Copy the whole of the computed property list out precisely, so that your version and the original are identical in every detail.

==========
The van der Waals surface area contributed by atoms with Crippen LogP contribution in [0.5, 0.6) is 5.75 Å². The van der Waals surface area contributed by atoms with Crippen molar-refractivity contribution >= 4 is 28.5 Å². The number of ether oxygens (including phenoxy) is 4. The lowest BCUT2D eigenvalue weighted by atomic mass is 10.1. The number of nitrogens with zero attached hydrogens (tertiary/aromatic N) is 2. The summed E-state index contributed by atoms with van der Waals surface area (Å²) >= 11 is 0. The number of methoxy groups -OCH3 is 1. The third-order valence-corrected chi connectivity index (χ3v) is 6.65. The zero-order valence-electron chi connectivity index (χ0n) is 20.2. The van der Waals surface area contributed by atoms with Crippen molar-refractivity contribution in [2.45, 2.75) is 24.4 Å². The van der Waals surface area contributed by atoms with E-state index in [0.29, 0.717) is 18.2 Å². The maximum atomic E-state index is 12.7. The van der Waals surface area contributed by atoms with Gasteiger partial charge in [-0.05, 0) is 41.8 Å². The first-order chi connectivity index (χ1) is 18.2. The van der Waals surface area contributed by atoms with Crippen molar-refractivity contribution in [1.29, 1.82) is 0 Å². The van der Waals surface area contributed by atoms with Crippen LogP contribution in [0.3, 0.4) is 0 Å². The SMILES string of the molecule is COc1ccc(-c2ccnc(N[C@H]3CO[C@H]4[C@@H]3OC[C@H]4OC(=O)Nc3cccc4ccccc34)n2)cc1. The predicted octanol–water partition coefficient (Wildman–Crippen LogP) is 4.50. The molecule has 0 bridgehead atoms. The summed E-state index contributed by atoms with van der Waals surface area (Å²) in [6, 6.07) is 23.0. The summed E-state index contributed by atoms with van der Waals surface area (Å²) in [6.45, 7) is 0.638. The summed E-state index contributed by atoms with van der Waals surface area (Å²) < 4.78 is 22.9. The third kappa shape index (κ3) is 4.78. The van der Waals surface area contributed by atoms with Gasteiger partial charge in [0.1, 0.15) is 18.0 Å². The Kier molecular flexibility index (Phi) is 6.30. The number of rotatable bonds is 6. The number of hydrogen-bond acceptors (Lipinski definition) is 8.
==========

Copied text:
The van der Waals surface area contributed by atoms with Crippen LogP contribution in [0.5, 0.6) is 5.75 Å². The van der Waals surface area contributed by atoms with Crippen molar-refractivity contribution >= 4 is 28.5 Å². The number of ether oxygens (including phenoxy) is 4. The lowest BCUT2D eigenvalue weighted by atomic mass is 10.1. The number of nitrogens with zero attached hydrogens (tertiary/aromatic N) is 2. The summed E-state index contributed by atoms with van der Waals surface area (Å²) >= 11 is 0. The number of methoxy groups -OCH3 is 1. The third-order valence-corrected chi connectivity index (χ3v) is 6.65. The zero-order valence-electron chi connectivity index (χ0n) is 20.2. The van der Waals surface area contributed by atoms with Crippen molar-refractivity contribution in [2.45, 2.75) is 24.4 Å². The van der Waals surface area contributed by atoms with E-state index in [0.29, 0.717) is 18.2 Å². The maximum atomic E-state index is 12.7. The van der Waals surface area contributed by atoms with Gasteiger partial charge in [-0.05, 0) is 41.8 Å². The first-order chi connectivity index (χ1) is 18.2. The van der Waals surface area contributed by atoms with Crippen molar-refractivity contribution in [1.29, 1.82) is 0 Å². The van der Waals surface area contributed by atoms with Crippen LogP contribution in [0.3, 0.4) is 0 Å². The SMILES string of the molecule is COc1ccc(-c2ccnc(N[C@H]3CO[C@H]4[C@@H]3OC[C@H]4OC(=O)Nc3cccc4ccccc34)n2)cc1. The predicted octanol–water partition coefficient (Wildman–Crippen LogP) is 4.50. The molecule has 0 bridgehead atoms. The summed E-state index contributed by atoms with van der Waals surface area (Å²) in [6, 6.07) is 23.0. The summed E-state index contributed by atoms with van der Waals surface area (Å²) in [6.45, 7) is 0.638. The summed E-state index contributed by atoms with van der Waals surface area (Å²) < 4.78 is 22.9. The third kappa shape index (κ3) is 4.78. The van der Waals surface area contributed by atoms with Gasteiger partial charge in [0.1, 0.15) is 18.0 Å². The Kier molecular flexibility index (Phi) is 6.30. The number of rotatable bonds is 6. The number of hydrogen-bond acceptors (Lipinski definition) is 8.